Where There’s a Will, There’s a Way to Watch
A South African Forensic Files fan tweeted me last week to say he couldn’t watch the show in his country anymore.
CBS Reality, a network that broadcasts in Europe, the Middle East, and Africa, had stopped airing the shows in South Africa.
Deprived of Forensic Files? Now there’s a crime.
I can relate. My access to the show seemed severely limited after I cut the cord about a year ago.
Along with the monthly cable bill of $125.51 to $172.59 (depending on whatever deal Time Warner was offering or yanking away), I also had to say farewell to the HLN TV network — the Forensic Files motherlode.
HLN has daily Forensic Files marathons anywhere from 4 to 12 hours long.
If you have basic cable in the U.S., chances are you can bask in all the chromatography and rifling impressions patterns you like via HLN’s generous schedule of FF‘s. I miss HLN.
Fortunately, there are many other sources of the show.
Netflix streaming offers Forensic Files organized into nine collections of 40 to 48 episodes each, for a total of 374. (Show producer Medstar made 404 episodes in all, and I’m not sure which 30 are missing or why.)
I pay $7.99 a month for my stream-only Netflix subscription. For $1 extra a month, you can give someone else access to your account at any time, so your brother in Pittsburgh can binge-watch Sons of Anarchy at the same time you’re doing a Forensic Files marathon in New York.
Hulu and Amazon Prime, too, stream at least some episodes of Forensic Files.
You can also find many of the episodes on the internet. Just enter “Forensic Files” and the name of the episode or even just the name of the perpetrator, and the right one should materialize.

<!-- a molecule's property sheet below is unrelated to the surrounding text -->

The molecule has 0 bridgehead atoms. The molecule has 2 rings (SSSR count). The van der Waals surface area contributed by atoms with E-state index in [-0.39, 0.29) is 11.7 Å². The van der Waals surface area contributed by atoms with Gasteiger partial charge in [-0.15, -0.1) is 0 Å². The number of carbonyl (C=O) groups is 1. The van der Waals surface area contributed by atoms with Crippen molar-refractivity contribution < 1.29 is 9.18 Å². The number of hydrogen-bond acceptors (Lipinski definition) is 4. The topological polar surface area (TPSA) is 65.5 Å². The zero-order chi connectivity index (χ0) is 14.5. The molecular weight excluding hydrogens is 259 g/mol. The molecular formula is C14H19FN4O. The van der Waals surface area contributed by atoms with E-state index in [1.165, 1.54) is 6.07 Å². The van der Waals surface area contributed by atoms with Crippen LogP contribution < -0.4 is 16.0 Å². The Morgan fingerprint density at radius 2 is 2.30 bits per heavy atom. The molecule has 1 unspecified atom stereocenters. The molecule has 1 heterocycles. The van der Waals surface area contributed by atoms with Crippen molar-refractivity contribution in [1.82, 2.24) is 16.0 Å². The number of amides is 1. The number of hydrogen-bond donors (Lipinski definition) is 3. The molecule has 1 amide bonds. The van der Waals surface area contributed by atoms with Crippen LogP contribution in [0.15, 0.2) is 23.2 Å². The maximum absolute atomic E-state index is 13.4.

The producers made a deal to distribute the show on YouTube via a company called FilmRise. So if you see “FilmRise,” you’re watching a legally procured episode.
I’m not sure how the picture quality on YouTube rates next to what you see on TV or a streaming service, but I’m happy with it.
Of course, you’ll need a broadband or otherwise expensive internet subscription to watch online. I use Spectrum, which used to be Time Warner Cable. I have nothing nice to say about either of them. Right now, I’m paying $50.88 a month.
The least expensive way to enjoy Forensic Files is via an over-the-air TV station — the kind you get for free, no cable subscription required.
An over-the-air TV station called Escape (Channel No. 68.40 in New York and available in other cities) broadcasts a couple Forensic Files episodes a day.
All you need is an antenna. I use a $29.99 RCA digital one.
It gives pretty much crystal clear reception on Escape and all the other free stations, including the major networks. It was a surprise.
I was expecting the same kind of static and the other types of interference from the old days of rabbit ears.
Most of my quest for Forensic Files has taken place in NYC. If anyone has advice or experience to share about finding Forensic Files elsewhere or via another route, please leave a reader comment and share the wealth.
Someone in the world is sure to appreciate any clues you have to offer.
Until next week, cheers. — RR